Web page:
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Molecular and Cellular Neurosciences

Laboratory of Developmental Neurobiology

Jun Motoyama,Ph.D.
Jun Motoyama,Ph.D.
The human brain has about 14 billion neurons and over ten times that number of glia cells that exist within a highly complex structure that performs multiple functions. From the moment it is fertilized, an egg repeatedly divides and differentiates over the course of gestation. Eventually, the brain forms. That process of brain formation is our focus, through which we hope to understand the brain. A fertilized egg will repeatedly divided to become first an embryo, then a fetus. Part of the embryo forms a tube, called the neural tube, that is the start of the central nervous system: brain and spinal cord. The developmental from the neural tube to the brain may help explain the brain. We are investigating the mechanisms that determine the midline structure of the brain, the first crucial step in development. We are also trying to understand how neural stem cells emerge and develop. A secreted protein called sonic hedgehog (Shh) currently commands our attention. This protein, which is essential for healthy brain development, maintains brain functions after birth. Constructing tissue with a large number of cells requires coordination and role allocation among the various groups of cells. For brain development, it is becoming clear that cell-to-cell interactions are supported by many molecular events are essential to that process. Shh may participate in those intercellular interactions. Efforts by our laboratory and others have shown Shh's roles in determining the midline structure and in directing the development of neural stem cells. We would like to reveal the functions and roles of other molecules involved in Shh protein signaling cascade that leads to the proper development of brain tissue.
Fig.1:Expression of Sonic hedgehog (Shh) protein and the determination of the midline structure in mouse embryo

Fig.1 : Expression of Sonic hedgehog (Shh) protein and the determination of the midline structure in mouse embryo
An SEM micrograph of the frontal view of a mouse embryo (fetal age 7.75 days) Left: Shh protein is green. Right: Enlarged, cross-section of an embryo at the same developmental day. The dotted line in the micrograph (left) shows the region: Shh antibody reveals Shh. The part that will become the brain (head fold) is followed by the perchordal plate. Shh (in green) that is expressed in the prechordal plate induces midline structure formation.

Research topics

  1. Molecular mechanisms regulating neural stem cells development
  2. Molecular mechanisms regulating regeneration of postnatal neural stem cells
  3. Interaction between neural stem cells and microvascular systems

Selected publications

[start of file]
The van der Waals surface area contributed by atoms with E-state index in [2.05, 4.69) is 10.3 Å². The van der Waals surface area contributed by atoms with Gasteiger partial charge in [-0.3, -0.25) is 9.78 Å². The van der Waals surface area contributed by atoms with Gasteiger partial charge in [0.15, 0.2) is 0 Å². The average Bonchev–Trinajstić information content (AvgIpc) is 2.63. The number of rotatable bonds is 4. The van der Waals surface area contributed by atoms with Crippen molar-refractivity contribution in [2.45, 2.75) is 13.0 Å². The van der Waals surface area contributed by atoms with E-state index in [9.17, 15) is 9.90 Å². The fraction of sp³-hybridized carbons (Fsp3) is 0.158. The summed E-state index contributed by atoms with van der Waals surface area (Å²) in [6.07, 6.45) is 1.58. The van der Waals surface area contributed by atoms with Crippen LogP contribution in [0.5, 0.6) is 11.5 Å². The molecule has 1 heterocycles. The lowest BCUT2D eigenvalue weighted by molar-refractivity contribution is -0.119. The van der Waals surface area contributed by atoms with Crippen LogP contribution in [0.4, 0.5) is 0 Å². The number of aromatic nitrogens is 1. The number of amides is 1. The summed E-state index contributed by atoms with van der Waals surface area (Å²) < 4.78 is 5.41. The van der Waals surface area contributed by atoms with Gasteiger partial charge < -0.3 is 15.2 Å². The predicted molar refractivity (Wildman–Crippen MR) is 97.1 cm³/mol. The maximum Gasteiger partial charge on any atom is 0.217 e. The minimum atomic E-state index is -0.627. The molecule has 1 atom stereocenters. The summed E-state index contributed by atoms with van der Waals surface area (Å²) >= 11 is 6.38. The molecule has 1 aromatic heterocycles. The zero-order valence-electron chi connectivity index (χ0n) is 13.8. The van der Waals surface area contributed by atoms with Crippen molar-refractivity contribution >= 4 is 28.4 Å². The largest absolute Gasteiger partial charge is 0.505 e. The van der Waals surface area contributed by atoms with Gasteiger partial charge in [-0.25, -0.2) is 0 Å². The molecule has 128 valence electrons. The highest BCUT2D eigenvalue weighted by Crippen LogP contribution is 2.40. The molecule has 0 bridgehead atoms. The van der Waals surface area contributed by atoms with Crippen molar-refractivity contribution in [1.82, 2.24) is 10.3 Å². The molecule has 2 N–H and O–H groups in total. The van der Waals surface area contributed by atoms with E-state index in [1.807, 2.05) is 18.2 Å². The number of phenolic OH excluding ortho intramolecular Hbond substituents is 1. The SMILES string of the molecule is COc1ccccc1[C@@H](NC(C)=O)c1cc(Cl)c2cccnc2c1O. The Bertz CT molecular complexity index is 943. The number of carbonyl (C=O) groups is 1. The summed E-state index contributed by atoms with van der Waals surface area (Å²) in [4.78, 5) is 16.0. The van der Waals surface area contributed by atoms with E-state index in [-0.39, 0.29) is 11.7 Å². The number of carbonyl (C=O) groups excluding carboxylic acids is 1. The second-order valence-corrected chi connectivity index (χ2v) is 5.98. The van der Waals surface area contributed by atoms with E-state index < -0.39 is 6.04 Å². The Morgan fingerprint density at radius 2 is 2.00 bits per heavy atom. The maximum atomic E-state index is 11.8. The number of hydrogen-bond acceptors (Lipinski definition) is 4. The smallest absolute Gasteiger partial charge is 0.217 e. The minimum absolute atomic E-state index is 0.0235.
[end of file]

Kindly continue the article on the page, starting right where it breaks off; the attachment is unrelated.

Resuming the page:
1. Shikata Y., Hashimoto H., Okada T., Ellis T., Matsumaru D., Shiroishi T., Ogawa M., Wainwright B. and Motoyama J. Ptch1-mediated dosage-dependent action of Shh signal regulates neural progenitor development at late gestational stages. (2010) Dev. Biol. (in press).
  2. Aoto K., Shikata Y., Imai H., Matsumaru D., Tokunaga T., Shioda S., Yamada G. & Motoyama J. (2009) Mouse Shh is required for prechordal plate maintenance during brain and craniofacial morphogenesis. Dev Biol. 327, 106-120.
  3. Aoto K., Shikata Y., Higashiyama D., Shiota K. & Motoyama J. (2008) Fetal ethanol exposure activates protein kinase A and impairs Shh expression in prechordal mesendoderm cells in the pathogenesis of holoprosencephaly. Birth Defects Res A Clin Mol Teratol. 82, 224-231.
  4. Motoyama J. (2006) Essential roles of Gli3 and sonic hedgehog in pattern formation and developmental anomalies caused by their dysfunction. Congenit Anom. 46, 123-128. Review.
  5. Motoyama J. & Aoto K. Important role of Shh controlling Gli3 functions during the dorsal-ventral patterning of the telencephalon. In Hedgehog-Gli Signaling in Human Disease, Editor: A. Ruiz i Altaba Chapter 14, 177-183 (2006). Landes Bioscience/Eurekah.com, Springer Science+Business Media, Inc. Texas. Review.
  6. Motoyama J., Milenkovic L., Iwama M., Shikata Y., Scott M.P., & Hui CC. (2003) Differential requirement for Gli2 and Gli3 in ventral neural cell fate specification. Dev Biol. 259, 150-161.
  7. Aoto K., Nishimura T., Eto K. & Motoyama J. (2002) Mouse GLI3 regulates Fgf8 expression and apoptosis in the developing neural tube, face, and limb bud. Dev Biol. 251, 320-332.
  8. Motoyama J., Liu J., Mo R., Ding Q., Post M. & Hui CC. (1998) Essential function of Gli2 and Gli3 in the formation of lung, trachea and oesophagus. Nat Genet. 20, 54-57.
  9. Motoyama J., Takabatake T., Takeshima K. & Hui CC. (1998) Ptch2, a second mouse Patched gene is co-expressed with Sonic hedgehog. Nat Genet. 18, 104-106.
  10. Motoyama J., Kitajima K., Kojima M., Kondo S. & Takeuchi T. (1997) Organogenesis of the liver, thymus and spleen is affected in jumonji mutant mice. Mech Dev. 66, 27-37.


Jun Motoyama, Ph.D. (Principal investigator, Professor)
Hinako Kidokoro, Ph.D.(Research assistant professor)


1-3 Tatara Miyakodani, Kyotanabe-shi, Kyoto 610-0394 Japan
E-mail : jmotoyam@mail.doshisha.ac.jp